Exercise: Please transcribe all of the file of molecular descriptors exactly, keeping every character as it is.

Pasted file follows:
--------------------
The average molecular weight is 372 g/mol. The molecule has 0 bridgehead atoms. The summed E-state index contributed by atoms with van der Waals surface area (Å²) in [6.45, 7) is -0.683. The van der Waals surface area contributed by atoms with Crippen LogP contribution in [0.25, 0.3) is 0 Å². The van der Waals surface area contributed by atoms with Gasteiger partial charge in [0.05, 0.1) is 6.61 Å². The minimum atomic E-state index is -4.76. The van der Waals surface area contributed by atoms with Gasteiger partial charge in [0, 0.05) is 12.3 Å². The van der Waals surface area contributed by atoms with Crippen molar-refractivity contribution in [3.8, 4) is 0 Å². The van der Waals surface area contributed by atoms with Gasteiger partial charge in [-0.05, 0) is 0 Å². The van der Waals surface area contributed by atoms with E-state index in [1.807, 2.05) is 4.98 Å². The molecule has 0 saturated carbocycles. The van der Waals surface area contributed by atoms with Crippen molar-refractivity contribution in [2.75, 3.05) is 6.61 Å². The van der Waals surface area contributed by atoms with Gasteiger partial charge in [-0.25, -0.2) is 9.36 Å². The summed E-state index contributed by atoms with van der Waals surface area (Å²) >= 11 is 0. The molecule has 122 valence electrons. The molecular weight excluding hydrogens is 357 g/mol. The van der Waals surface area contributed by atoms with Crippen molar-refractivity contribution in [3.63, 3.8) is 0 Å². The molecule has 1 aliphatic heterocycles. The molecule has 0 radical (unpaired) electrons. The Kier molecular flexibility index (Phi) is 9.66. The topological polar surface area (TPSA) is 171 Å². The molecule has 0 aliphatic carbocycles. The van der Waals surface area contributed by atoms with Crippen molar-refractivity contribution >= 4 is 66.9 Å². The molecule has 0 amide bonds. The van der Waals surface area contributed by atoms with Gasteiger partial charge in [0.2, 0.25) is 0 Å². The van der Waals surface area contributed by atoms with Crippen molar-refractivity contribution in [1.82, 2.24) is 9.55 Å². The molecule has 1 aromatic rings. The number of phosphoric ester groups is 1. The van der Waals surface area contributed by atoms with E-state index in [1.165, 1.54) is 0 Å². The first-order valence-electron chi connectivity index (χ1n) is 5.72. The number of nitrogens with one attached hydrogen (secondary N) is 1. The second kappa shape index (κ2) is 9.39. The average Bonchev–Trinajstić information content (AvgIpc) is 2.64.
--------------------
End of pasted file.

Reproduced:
The average molecular weight is 372 g/mol. The molecule has 0 bridgehead atoms. The summed E-state index contributed by atoms with van der Waals surface area (Å²) in [6.45, 7) is -0.683. The van der Waals surface area contributed by atoms with Crippen LogP contribution in [0.25, 0.3) is 0 Å². The van der Waals surface area contributed by atoms with Gasteiger partial charge in [0.05, 0.1) is 6.61 Å². The minimum atomic E-state index is -4.76. The van der Waals surface area contributed by atoms with Gasteiger partial charge in [0, 0.05) is 12.3 Å². The van der Waals surface area contributed by atoms with Crippen molar-refractivity contribution in [3.8, 4) is 0 Å². The van der Waals surface area contributed by atoms with Gasteiger partial charge in [-0.05, 0) is 0 Å². The van der Waals surface area contributed by atoms with E-state index in [1.807, 2.05) is 4.98 Å². The molecule has 0 saturated carbocycles. The van der Waals surface area contributed by atoms with Crippen molar-refractivity contribution in [2.75, 3.05) is 6.61 Å². The van der Waals surface area contributed by atoms with Gasteiger partial charge in [-0.25, -0.2) is 9.36 Å². The summed E-state index contributed by atoms with van der Waals surface area (Å²) >= 11 is 0. The molecule has 122 valence electrons. The molecular weight excluding hydrogens is 357 g/mol. The van der Waals surface area contributed by atoms with Crippen molar-refractivity contribution in [3.63, 3.8) is 0 Å². The molecule has 1 aliphatic heterocycles. The molecule has 0 radical (unpaired) electrons. The Kier molecular flexibility index (Phi) is 9.66. The topological polar surface area (TPSA) is 171 Å². The molecule has 0 aliphatic carbocycles. The van der Waals surface area contributed by atoms with Crippen molar-refractivity contribution >= 4 is 66.9 Å². The molecule has 0 amide bonds. The van der Waals surface area contributed by atoms with Gasteiger partial charge in [0.2, 0.25) is 0 Å². The van der Waals surface area contributed by atoms with Crippen molar-refractivity contribution in [1.82, 2.24) is 9.55 Å². The molecule has 1 aromatic rings. The number of phosphoric ester groups is 1. The van der Waals surface area contributed by atoms with E-state index in [1.165, 1.54) is 0 Å². The first-order valence-electron chi connectivity index (χ1n) is 5.72. The number of nitrogens with one attached hydrogen (secondary N) is 1. The second kappa shape index (κ2) is 9.39. The average Bonchev–Trinajstić information content (AvgIpc) is 2.64.